Will savings rates rise even without Federal Reserve intervention? Fed officials ended a two day meeting on Wednesday by deciding not to increase the federal funds rates, ending a 10-year streak that began in March 2022. The range of the target rate remains between 5% and 5.25 %.
Savings account yields have increased dramatically since the successive increases began. According to Federal Deposit Insurance Corp., in January 2022 the average national savings rate was 0.06 percent. At the time, high-yielding savings rates were around 0.50%.
The FDIC’s national average saving rate will be 0.40% by May 15th 2023. Some of the top savings accounts have yields of more than 4% APY. Some savings accounts offer yields of more than 5 %.
What should the saver expect, now that Fed officials are halting their rate increases? Learn more about the Fed’s federal funds rate and how it could impact your saving rate.
What is my future savings rate?
This could happen. The rates won’t rise as much as in the last year but they could still increase a little. Yes, banks raise interest rates in response to Fed actions, but they also do so for other reasons like attracting new customers.
Switching to a savings account that offers a higher rate of return could help you increase your saving rates.
You can lock in the current rates by placing your money into a Certificate of Deposit. A certificate of deposit offers you a fixed interest rate in exchange for locking your money in for a specified period of time. Use CDs for your savings you don’t expect to need anytime soon. Not as an emergency fund.
Some CDs offer higher returns than the best-yielding savings accounts, depending on how long they are held. Because you lock in the rate at the time you buy the CD, even if the rates drop, your investment is protected.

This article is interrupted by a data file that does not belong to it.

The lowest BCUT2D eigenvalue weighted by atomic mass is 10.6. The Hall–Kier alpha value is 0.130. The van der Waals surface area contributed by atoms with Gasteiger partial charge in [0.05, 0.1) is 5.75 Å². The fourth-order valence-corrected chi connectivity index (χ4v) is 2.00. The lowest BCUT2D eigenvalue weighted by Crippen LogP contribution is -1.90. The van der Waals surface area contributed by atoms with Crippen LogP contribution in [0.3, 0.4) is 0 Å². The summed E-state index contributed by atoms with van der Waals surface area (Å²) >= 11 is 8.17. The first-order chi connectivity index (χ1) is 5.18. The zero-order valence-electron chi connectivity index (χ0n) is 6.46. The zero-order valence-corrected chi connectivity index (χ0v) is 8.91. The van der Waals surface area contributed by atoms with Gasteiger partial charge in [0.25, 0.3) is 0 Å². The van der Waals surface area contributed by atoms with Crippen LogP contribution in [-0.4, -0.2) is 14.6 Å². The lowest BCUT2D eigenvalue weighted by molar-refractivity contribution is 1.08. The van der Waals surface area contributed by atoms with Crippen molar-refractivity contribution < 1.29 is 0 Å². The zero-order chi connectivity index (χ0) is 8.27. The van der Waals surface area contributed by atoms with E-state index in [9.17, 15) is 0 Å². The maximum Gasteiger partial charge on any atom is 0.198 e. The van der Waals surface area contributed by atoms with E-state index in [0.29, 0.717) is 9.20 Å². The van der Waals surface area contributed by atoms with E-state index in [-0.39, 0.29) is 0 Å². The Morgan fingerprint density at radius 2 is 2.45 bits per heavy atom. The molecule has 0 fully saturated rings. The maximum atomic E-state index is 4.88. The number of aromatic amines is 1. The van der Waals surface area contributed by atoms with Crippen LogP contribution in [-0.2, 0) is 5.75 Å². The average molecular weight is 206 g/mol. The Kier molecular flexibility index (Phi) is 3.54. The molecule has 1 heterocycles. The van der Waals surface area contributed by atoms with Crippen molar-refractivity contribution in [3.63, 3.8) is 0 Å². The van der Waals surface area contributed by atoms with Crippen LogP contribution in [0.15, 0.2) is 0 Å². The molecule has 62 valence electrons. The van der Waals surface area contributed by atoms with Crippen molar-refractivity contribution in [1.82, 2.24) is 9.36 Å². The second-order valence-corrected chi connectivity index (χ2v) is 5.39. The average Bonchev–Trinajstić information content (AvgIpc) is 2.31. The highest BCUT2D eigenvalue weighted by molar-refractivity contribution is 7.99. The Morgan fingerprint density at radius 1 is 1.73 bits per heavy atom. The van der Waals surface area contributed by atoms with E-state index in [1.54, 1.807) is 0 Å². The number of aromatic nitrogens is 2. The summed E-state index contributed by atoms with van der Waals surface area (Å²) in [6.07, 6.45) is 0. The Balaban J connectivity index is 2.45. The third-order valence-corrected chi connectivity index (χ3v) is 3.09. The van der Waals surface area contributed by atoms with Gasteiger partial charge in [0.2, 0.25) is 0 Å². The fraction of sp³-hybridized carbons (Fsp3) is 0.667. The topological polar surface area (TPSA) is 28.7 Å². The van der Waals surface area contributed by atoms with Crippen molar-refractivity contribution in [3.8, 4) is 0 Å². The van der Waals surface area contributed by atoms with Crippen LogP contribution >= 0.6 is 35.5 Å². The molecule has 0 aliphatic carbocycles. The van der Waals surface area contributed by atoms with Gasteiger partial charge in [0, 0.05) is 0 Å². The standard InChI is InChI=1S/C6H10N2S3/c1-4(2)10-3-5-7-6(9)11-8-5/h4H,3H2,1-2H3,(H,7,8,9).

Use a CD Calculator in order to calculate the amount of interest that you will earn by using different CD rates and terms.
What are the benefits of a high annual percentage yield?
Simply put, a higher APY means that your money will grow faster no matter what amount you are saving. You would earn $831 if you kept $10,000 for 2 years in an account that offered a 4% annual percentage yield. You would earn $80 in an account that only offers a 0.4% APY.
It’s not necessary to invest a lot of cash to get higher returns. If you begin with $20, and you save that amount each month in an account paying 4% annual percentage yield (APY), you will earn $21 as interest. This is an additional month of savings, compared to only earning $2 if you had a 0.4% APY.
How to calculate the Federal Funds Rate
Federal funds rate (also known as the Fed rate) is the rate of interest that banks charge each other to transact overnight. The Federal Open Market Committee of the Fed sets this rate. The FOMC’s mandate is to reduce inflation. One way they do this is by adjusting the Fed rate as needed.
The cost of borrowing increases when the interest rate charged to banks is increased. This can be passed onto consumers who have products with variable rates, like credit cards. It tends to reduce demand, which leads to lower prices.
The Consumer Financial Protection Bureau (CFPB), an independent organization within the Federal Reserve System, says that savers benefit from the fact that variable yields on savings tend to increase along with Fed rate hikes. The federal funds rate affects rates for savings, credit cards and mortgages, as well as other types of credit such personal loans.
For the time being, the Fed’s decision to not change rates will likely mean that there are no major rate changes. You can still benefit from the highest rates of growth by keeping your money in high-yielding savings accounts or CDs, regardless of whether the rates increase, decrease or stay the same.